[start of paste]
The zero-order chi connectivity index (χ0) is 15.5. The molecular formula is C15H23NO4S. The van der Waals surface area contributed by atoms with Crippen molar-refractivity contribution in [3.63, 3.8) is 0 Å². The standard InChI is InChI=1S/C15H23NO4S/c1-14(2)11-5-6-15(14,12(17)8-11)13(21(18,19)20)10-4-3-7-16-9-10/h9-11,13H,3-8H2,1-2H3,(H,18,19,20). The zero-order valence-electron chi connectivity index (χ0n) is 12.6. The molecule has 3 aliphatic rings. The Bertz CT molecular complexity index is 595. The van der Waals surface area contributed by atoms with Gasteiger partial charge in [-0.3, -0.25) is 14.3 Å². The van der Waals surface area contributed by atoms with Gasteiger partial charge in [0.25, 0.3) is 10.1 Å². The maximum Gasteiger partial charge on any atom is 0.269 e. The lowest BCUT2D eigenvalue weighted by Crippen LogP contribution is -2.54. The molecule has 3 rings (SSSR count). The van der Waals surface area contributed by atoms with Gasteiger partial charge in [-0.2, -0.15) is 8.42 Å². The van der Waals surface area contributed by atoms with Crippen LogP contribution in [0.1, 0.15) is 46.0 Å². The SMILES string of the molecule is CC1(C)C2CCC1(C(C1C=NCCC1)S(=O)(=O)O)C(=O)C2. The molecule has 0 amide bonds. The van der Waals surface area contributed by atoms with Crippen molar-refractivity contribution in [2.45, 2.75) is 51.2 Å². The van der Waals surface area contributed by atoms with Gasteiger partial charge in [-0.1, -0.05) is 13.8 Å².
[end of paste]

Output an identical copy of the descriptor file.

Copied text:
The zero-order chi connectivity index (χ0) is 15.5. The molecular formula is C15H23NO4S. The van der Waals surface area contributed by atoms with Crippen molar-refractivity contribution in [3.63, 3.8) is 0 Å². The standard InChI is InChI=1S/C15H23NO4S/c1-14(2)11-5-6-15(14,12(17)8-11)13(21(18,19)20)10-4-3-7-16-9-10/h9-11,13H,3-8H2,1-2H3,(H,18,19,20). The zero-order valence-electron chi connectivity index (χ0n) is 12.6. The molecule has 3 aliphatic rings. The Bertz CT molecular complexity index is 595. The van der Waals surface area contributed by atoms with Gasteiger partial charge in [-0.3, -0.25) is 14.3 Å². The van der Waals surface area contributed by atoms with Gasteiger partial charge in [0.25, 0.3) is 10.1 Å². The maximum Gasteiger partial charge on any atom is 0.269 e. The lowest BCUT2D eigenvalue weighted by Crippen LogP contribution is -2.54. The molecule has 3 rings (SSSR count). The van der Waals surface area contributed by atoms with Gasteiger partial charge in [-0.2, -0.15) is 8.42 Å². The van der Waals surface area contributed by atoms with Crippen LogP contribution in [0.1, 0.15) is 46.0 Å². The SMILES string of the molecule is CC1(C)C2CCC1(C(C1C=NCCC1)S(=O)(=O)O)C(=O)C2. The molecule has 0 amide bonds. The van der Waals surface area contributed by atoms with Crippen molar-refractivity contribution in [2.45, 2.75) is 51.2 Å². The van der Waals surface area contributed by atoms with Gasteiger partial charge in [-0.1, -0.05) is 13.8 Å².